Antibiotics often alter urine color to orange, Green said. People who eat enough carrots to turn their skin orange can have orange pee, too, she added.

  • Yellow

Many people have seen the effects of dehydration on pee — a dark yellow- colored urine. Without enough water, a pigment called urochrome becomes more concentrated in urine.

On the other hand, in hospitals, some patients on intravenous fluids are so hydrated they produce nearly colorless urine, West said. The cloudy, yellow urine in West’s picture was caused by an infection.

  • Green

Green urine usually flows from dilution of blue urine, as in West’s image. Occasionally, a urinary tract infection may trigger green pee.

  • Blue

The rarest of all on the pee rainbow, blue urine often comes from chemicals and drugs given to patients. The No. 1 offender is a drug called methylene blue, used to treat carbon monoxide poisoning, and as a dye during surgery. It makes the blue and green urine seen in West’s photograph.

Methylene blue was also a malaria treatment during World War II. Other medications that make blue urine include Viagra, indomethacin and propofol — the anesthetic drug infamously linked with Michael Jackson’s death.

Genetic conditions that affect the breakdown of dietary nutrients can also cause blue urine. Even blue food dyes sometimes passes into pee.

  • Indigo and Violet

In this photo, the deep purple urine comes from a patient with kidney failure. “The dark black one is something that you usually see in kidney failure,” West said. “Your kidneys should be filtering your blood and getting rid of your waste, and when you damage the kidneys, there’s a lot more blood [in the urine],” she said.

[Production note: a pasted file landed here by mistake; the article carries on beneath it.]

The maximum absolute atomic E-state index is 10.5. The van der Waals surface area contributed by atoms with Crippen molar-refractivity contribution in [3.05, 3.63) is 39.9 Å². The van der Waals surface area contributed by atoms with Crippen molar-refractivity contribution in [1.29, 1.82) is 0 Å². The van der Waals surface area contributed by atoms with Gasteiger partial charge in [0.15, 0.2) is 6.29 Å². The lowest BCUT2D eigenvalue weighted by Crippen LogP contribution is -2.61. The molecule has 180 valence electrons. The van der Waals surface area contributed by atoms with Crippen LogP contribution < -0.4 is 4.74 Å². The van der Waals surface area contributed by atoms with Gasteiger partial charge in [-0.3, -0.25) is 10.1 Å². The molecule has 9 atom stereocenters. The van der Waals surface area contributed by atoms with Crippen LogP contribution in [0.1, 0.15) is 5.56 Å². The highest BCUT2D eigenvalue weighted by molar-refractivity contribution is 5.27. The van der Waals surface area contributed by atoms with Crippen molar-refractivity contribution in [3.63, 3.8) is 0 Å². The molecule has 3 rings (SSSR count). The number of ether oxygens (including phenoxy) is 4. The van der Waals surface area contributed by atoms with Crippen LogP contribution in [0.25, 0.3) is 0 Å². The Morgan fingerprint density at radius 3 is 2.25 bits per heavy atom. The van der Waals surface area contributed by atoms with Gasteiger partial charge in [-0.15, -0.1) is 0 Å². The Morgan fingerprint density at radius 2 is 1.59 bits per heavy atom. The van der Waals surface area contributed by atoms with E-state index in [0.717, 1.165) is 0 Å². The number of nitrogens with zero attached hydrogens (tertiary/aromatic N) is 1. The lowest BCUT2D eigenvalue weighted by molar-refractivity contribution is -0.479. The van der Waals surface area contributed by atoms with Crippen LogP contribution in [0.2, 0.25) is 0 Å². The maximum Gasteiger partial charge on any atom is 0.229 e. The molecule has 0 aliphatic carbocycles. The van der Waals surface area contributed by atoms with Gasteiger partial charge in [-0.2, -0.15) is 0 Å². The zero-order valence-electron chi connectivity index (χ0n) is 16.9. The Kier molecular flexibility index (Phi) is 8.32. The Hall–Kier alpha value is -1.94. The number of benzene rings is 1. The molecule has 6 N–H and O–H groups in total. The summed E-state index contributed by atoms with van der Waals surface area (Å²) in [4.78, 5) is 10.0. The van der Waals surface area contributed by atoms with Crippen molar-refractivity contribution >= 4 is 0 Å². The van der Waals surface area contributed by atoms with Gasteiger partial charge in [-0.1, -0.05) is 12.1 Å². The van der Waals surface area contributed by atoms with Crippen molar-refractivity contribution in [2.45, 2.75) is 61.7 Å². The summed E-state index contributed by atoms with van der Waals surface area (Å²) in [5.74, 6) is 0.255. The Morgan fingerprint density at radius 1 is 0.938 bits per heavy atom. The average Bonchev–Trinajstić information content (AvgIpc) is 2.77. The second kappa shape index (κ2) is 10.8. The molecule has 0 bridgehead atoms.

Another violet venue: Patients with catheters can develop a rare complication called “purple urine bag syndrome,” linked to a urinary tract infection and highly alkaline urine. A genetic condition called porphyria may also trigger deep purple pee.

Source

(via beyondtheoath)

Originally Posted By misbehavedscientist

misbehavedscientist:

It’s officially December, so have a fungal Christmas tree. Top: Talaromyces stipitatus; Tree: Aspergillus nidulans; Ornaments: Penicillium marneffei; Trunk: Aspergillus terreus.

misbehavedscientist:

It’s officially December, so have a fungal Christmas tree. Top: Talaromyces stipitatus; Tree: Aspergillus nidulans; Ornaments: Penicillium marneffei; Trunk: Aspergillus terreus.

(via thescienceblog)

Originally Posted By compoundfractur

compoundfractur:

This heart has been “decellularized;” the cells have been removed via chemical infusion, leaving the cellular scaffolding in place. That’s all protein and connective tissue.

compoundfractur:

This heart has been “decellularized;” the cells have been removed via chemical infusion, leaving the cellular scaffolding in place. That’s all protein and connective tissue.

Originally Posted By ediblefungi

ediblefungi:

ILLUSTRATED BY MELISSA GARDEN